I saw this film three times without my parents’ knowledge (thank you, Mr. Piga). I held it close to my chest because I didn’t see my dad that much and I had a ton of questions. I was grabbing bits and pieces of modeling clay wherever I could find ’em. I used to love building models. Saturday Night Fever (1977) was my first R rated film. I’m thankful for that.
West Side Story Most of my childhood was gleefully spent wrapped up in sports. I was either playing whiffle ball, floor hockey, or basketball at our local community center with some of the best friends I’ve ever made. Friends I still have a shorthand with and a few I even have daily contact with to this very day. The fabric, really, of my life.
But there was a brief ‘vacation’ from the testosterone zone thanks to a rather happy fellow who had been hired to help out at our rec center. A fellow who loved musical theatre and couldn’t tell a hockey puck from a door jamb. But he knew show tunes, and amazingly was able to enlist a bunch of scruffy and ultra-competetive 13 yr olds to turn their energy to a little project he would call ‘A Trip Down Broadway.’
Long story short (or is it already too late?), I was cast as ‘Tony’ in Leonard Bernstein’s West Side Story (1961). And I’ve been singing ‘Maria’ in the shower ever since.
I’ve also been girl crazy ever since. In a good way…I think. ‘Tony’ made being smitten look alright, even kind of cool. He was a ‘Jet’ in remission, working at the malt shop, trying to stay clean, but still had mad respect from his gang. If only ‘Riff’ hadn’t talked him into going to that confounded mixer he might just have gone on and lived a perfectly…safe…tax paying suburban life. But he did go to that confounded mixer, and it was there that he met ‘Maria,’ thus sealing his fate.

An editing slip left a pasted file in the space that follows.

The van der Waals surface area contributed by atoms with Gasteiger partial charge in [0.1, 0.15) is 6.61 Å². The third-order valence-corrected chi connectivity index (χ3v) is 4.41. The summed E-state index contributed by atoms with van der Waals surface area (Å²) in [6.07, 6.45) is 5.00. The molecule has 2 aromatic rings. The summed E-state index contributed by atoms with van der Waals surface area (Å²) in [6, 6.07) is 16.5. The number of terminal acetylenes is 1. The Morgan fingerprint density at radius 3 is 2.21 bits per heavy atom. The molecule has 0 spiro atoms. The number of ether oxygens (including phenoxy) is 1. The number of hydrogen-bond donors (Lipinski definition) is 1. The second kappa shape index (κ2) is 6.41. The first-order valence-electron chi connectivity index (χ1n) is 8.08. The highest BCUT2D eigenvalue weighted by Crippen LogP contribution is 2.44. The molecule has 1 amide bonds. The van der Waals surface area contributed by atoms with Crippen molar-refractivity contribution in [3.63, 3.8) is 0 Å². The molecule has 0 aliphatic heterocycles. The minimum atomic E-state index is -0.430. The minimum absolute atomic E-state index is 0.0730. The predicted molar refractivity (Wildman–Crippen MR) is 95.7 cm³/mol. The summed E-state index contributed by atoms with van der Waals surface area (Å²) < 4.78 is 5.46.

A ‘Jet’ can’t date a ‘Shark.’ Hell no. But ‘Tony’ taught me that some things are worth fighting for. I fought in defense of a girl at a Burger King and it cost me eight stitches over my right eye. I fought for the honor of a girl I used to walk home from school with cuz she was my neighbor and the only friend I had at my new school, taking on two bullies at once and drawing a new line in the sand. I fought over a girl I thought was mine and only mine, three times in the same night, kind of like a title fight, but not really. I fought with my girlfriends, usually on the phone, when I felt betrayed, or sometimes just felt ignored, or even worse, jealous. I was girl crazy, and it all came with the territory. Love may not exactly conquer all, but it is better to have loved and to have lost than to have never have loved at all.
To this day, when I watch ‘Tony’ bust in to ‘Something’s Coming’ I am reminded of how important optimism and hope are to a young person.
“Something’s coming – I don’t know! – what it is! – but it is! – gonna be great!”
The World According to Garp I first saw The World According to Garp (1982) while I was tearing tickets as an usher at a swanky suburban movie theatre outside Minneapolis. My crash course in film study was significant and impressive during the time I worked there. Get this: we had a deluxe screen (used often for premieres) and a small screen for more ‘artsy’ pictures, and in one entire calendar year (1981) we ran Reds on the big screen and Chariots of Fire on the little screen, Chariots won the Oscar for Best Picture and Reds won for Best Direction (Warren Beatty). If your job necessitates watching films over and over and over, those are some pretty good loops. As was Garp, which ran exclusively at our prestigious theatre for nearly six months.